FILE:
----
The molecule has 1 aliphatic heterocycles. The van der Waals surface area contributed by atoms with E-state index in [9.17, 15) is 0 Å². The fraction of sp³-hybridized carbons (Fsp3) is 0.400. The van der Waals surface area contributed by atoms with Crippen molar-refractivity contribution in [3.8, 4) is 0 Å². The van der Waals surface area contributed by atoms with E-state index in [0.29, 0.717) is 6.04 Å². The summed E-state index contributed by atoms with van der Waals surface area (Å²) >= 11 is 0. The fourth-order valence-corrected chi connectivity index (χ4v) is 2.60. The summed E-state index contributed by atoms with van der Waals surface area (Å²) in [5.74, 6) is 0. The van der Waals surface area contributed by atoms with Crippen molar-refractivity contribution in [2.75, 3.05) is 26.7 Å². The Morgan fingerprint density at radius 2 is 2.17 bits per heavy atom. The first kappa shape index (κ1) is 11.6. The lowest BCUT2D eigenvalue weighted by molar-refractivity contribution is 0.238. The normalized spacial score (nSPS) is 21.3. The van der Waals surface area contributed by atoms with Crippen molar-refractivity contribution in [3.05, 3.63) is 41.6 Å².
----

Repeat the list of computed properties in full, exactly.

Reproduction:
The molecule has 1 aliphatic heterocycles. The van der Waals surface area contributed by atoms with E-state index in [9.17, 15) is 0 Å². The fraction of sp³-hybridized carbons (Fsp3) is 0.400. The van der Waals surface area contributed by atoms with Crippen molar-refractivity contribution in [3.8, 4) is 0 Å². The van der Waals surface area contributed by atoms with E-state index in [0.29, 0.717) is 6.04 Å². The summed E-state index contributed by atoms with van der Waals surface area (Å²) >= 11 is 0. The fourth-order valence-corrected chi connectivity index (χ4v) is 2.60. The summed E-state index contributed by atoms with van der Waals surface area (Å²) in [5.74, 6) is 0. The van der Waals surface area contributed by atoms with Crippen molar-refractivity contribution in [2.75, 3.05) is 26.7 Å². The Morgan fingerprint density at radius 2 is 2.17 bits per heavy atom. The first kappa shape index (κ1) is 11.6. The lowest BCUT2D eigenvalue weighted by molar-refractivity contribution is 0.238. The normalized spacial score (nSPS) is 21.3. The van der Waals surface area contributed by atoms with Crippen molar-refractivity contribution in [3.05, 3.63) is 41.6 Å².